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Building zkVM Hello World

This tutorial will walk you through building your first zkVM application. By following the steps in this guide, you will learn how:

  • to use the cargo-risczero tool to create a new project
  • to send private data to the guest program
  • the zkVM executes and generates a proof of a guest program
  • the guest writes public output

Step 1: Create a new project

Firstly, visit the installation page for how to install all the necessary software. Next, using the cargo-risczero tool create a hello-world project from the command line. The cargo-risczero tool provides a --guest-name parameter which allows control over the name of the guest program:

cargo risczero new hello-world --guest-name hello_guest
cd hello-world

In the project folder, hello-world, build and run the project using cargo run --release. Use this command any time you'd like to check your progress.

Step 2 (Host): Share private data as input with the guest

zkVM or a prover runs on the host. The host code is in hello-world/host/src/ The host creates an executor environment ExecutorEnv before constructing a prover. The host makes the value input available to the guest before execution. It does it by adding input to the executor environment, which is responsible for managing guest-readable memory. When the prover executes the program, it can access input:

use risc0_zkvm::{default_prover, ExecutorEnv};

fn main() {
let input: u32 = 7;
let env = ExecutorEnv::builder().write(&input).unwrap().build().unwrap();

Step 3 (Guest): Read input and commit output

Now, let's look at the guest code located in methods/guest/src/ This is the portion of the code that will be proven. In the code snippet below, the guest reads the input value from the host and then commits it to the journal portion of the receipt.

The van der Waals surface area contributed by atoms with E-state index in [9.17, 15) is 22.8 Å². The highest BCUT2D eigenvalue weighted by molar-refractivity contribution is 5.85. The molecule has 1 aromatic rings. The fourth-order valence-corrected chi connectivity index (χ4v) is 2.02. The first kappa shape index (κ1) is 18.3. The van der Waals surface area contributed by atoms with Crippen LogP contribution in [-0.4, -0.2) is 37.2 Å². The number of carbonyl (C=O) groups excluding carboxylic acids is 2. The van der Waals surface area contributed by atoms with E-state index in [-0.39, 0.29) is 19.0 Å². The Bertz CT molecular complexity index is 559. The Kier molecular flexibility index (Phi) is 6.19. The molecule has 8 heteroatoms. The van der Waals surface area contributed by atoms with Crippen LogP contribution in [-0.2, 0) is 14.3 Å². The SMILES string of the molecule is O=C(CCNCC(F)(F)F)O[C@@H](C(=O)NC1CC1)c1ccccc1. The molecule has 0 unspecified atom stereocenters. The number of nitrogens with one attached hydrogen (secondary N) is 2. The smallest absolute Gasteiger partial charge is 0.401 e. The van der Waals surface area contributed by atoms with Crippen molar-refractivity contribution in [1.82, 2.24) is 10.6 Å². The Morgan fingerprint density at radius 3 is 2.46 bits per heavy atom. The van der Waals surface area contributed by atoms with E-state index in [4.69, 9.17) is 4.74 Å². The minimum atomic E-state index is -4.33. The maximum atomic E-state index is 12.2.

use risc0_zkvm::guest::env;

fn main() {
// read the input
let input: u32 = env::read();

// do something with the input
// writing to the journal makes it public

The env::commit function commits public results to the journal. Once committed to the journal, anyone with the receipt can read this value.

Notice, by committing any private information to the journal, we make this private data public. We want to avoid committing sensitive data to public journal.

Step 4 (Host): Generate a receipt and read its journal contents

Let's look at how the host generates a receipt and extracts the journal's contents. We get a receipt, extract a journal from the receipt, and verify it. In a real-world scenario, we'd want to hand the receipt to someone else for verification, and the prove function does internal verification of the receipt. After we extract the journal from the receipt, let's print Hello world with the public output by adding this line to the host:

println!("Hello, world! I generated a proof of guest execution! {} is a public output from journal", output);
use risc0_zkvm::{default_prover, ExecutorEnv};

fn main() {
let input: u32 = 15 * u32::pow(2, 27) + 1;
let env = ExecutorEnv::builder().write(&input).unwrap().build().unwrap();

// Obtain the default prover.
let prover = default_prover();

// Produce a receipt by proving the specified ELF binary.
let receipt = prover.prove(env, HELLO_GUEST_ELF).unwrap().receipt;

// Extract journal of receipt
let output: u32 = receipt.journal.decode().unwrap();

// Print, notice, after committing to a journal, the private input became public
println!("Hello, world! I generated a proof of guest execution! {} is a public output from journal ", output);

You should now be able to see your proof with cargo run --release. If your program printed the "Hello, world!" assertion and receipt verification was a success, congratulations! If not, we hope that troubleshooting will get you familiar with the system, and we'd love to chat with you on Discord. Or, if you believe you've found a bug or other problem in our code, please open an issue describing the problem.

If you're ready to start building more complex projects, we recommend taking a look at the other examples for more project ideas that use zero-knowledge proofs.